WHEN YOU LOOK BACK IN HISTORY, IT LOOKS LIKE THE BOYCOTT WAS A SPONTANEOUS ACT PROVOKED BY THE ARREST OF ROSA PARKS. WAS IT?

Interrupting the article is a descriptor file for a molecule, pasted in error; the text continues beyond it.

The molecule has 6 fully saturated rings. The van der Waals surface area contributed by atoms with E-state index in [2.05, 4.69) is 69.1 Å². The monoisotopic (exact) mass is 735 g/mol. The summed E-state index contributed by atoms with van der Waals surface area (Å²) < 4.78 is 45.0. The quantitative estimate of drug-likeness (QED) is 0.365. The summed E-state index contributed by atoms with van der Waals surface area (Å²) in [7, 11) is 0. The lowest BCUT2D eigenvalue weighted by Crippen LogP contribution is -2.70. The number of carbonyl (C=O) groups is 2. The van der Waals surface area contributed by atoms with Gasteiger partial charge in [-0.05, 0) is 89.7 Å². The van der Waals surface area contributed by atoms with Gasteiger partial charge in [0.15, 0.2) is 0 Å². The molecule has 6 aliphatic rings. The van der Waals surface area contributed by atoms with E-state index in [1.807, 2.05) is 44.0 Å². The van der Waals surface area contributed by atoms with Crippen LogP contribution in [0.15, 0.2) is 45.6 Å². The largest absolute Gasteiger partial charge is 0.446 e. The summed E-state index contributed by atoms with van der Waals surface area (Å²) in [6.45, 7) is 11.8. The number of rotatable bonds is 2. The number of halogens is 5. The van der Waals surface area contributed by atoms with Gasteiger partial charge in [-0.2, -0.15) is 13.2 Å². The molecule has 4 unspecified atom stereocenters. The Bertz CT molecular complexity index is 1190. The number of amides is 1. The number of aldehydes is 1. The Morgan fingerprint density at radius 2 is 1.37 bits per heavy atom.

It was a spontaneous act from those persons who were not members of the Women's Political Council, but we had worked for at least three years getting that thing organized. The night that the—the night of the evening that Rosa Parks was arrested, Fred Gray called me and told me she was arrested, she had somebody going her bail, but her case would be on Monday, and I as President of the main body of the Women's Political Council got on the phone and I called all the officers of the three chapters. I called as many of the men who had supported us as possible and I told them that Rosa Parks had been arrested and she would be tried. They said, you have the plans, put them into operation. I called every person who was in every school and everyplace where we had planned to be at that house, have somebody at that school or wherever it was at a certain time that I would be there with materials for them to disseminate. I didn't go to bed that night. I cut those stencils. I ran off 35,000 copies** of the little foyer that you have. And I distributed them. I had classes from 8:00 to 10:00 at the college. And at 10:00 I had two senior students who had agreed to go with me. I took them in my car. The packages were already there. It would take about a half a minute to drive on the school campus, the kid would be there, in just a minute they would disappear.